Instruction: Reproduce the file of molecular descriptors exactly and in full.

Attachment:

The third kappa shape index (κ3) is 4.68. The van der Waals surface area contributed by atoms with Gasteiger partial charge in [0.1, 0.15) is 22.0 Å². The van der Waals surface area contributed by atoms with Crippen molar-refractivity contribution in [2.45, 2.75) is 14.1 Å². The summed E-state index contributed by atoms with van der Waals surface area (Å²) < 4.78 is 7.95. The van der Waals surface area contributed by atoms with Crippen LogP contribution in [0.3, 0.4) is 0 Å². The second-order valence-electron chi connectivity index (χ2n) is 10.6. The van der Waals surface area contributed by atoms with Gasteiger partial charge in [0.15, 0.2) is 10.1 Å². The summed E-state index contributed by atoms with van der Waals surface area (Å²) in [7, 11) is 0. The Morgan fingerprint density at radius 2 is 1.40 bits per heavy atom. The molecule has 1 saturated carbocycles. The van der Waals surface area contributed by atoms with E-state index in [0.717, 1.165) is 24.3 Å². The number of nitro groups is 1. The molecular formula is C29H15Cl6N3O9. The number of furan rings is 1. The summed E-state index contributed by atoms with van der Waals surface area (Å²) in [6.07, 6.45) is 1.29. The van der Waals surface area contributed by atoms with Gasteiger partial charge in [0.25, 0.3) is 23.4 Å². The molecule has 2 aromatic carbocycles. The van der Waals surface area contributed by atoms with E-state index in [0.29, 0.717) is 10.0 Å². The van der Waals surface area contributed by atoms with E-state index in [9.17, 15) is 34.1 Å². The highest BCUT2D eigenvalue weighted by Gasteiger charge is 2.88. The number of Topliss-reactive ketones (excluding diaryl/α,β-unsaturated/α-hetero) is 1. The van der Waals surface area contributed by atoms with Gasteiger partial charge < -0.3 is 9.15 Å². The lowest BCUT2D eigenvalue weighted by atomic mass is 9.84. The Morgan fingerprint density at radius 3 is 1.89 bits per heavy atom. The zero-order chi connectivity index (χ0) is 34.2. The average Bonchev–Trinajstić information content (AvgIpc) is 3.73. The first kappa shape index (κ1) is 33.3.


The third kappa shape index (κ3) is 4.68. The van der Waals surface area contributed by atoms with Gasteiger partial charge in [0.1, 0.15) is 22.0 Å². The van der Waals surface area contributed by atoms with Crippen molar-refractivity contribution in [2.45, 2.75) is 14.1 Å². The summed E-state index contributed by atoms with van der Waals surface area (Å²) < 4.78 is 7.95. The van der Waals surface area contributed by atoms with Crippen LogP contribution in [0.3, 0.4) is 0 Å². The second-order valence-electron chi connectivity index (χ2n) is 10.6. The van der Waals surface area contributed by atoms with Gasteiger partial charge in [0.15, 0.2) is 10.1 Å². The summed E-state index contributed by atoms with van der Waals surface area (Å²) in [7, 11) is 0. The Morgan fingerprint density at radius 2 is 1.40 bits per heavy atom. The molecule has 1 saturated carbocycles. The van der Waals surface area contributed by atoms with E-state index in [0.717, 1.165) is 24.3 Å². The number of nitro groups is 1. The molecular formula is C29H15Cl6N3O9. The number of furan rings is 1. The summed E-state index contributed by atoms with van der Waals surface area (Å²) in [6.07, 6.45) is 1.29. The van der Waals surface area contributed by atoms with Gasteiger partial charge in [0.25, 0.3) is 23.4 Å². The molecule has 2 aromatic carbocycles. The van der Waals surface area contributed by atoms with E-state index in [0.29, 0.717) is 10.0 Å². The van der Waals surface area contributed by atoms with E-state index in [9.17, 15) is 34.1 Å². The highest BCUT2D eigenvalue weighted by Gasteiger charge is 2.88. The number of Topliss-reactive ketones (excluding diaryl/α,β-unsaturated/α-hetero) is 1. The van der Waals surface area contributed by atoms with Gasteiger partial charge < -0.3 is 9.15 Å². The lowest BCUT2D eigenvalue weighted by atomic mass is 9.84. The Morgan fingerprint density at radius 3 is 1.89 bits per heavy atom. The zero-order chi connectivity index (χ0) is 34.2. The average Bonchev–Trinajstić information content (AvgIpc) is 3.73. The first kappa shape index (κ1) is 33.3.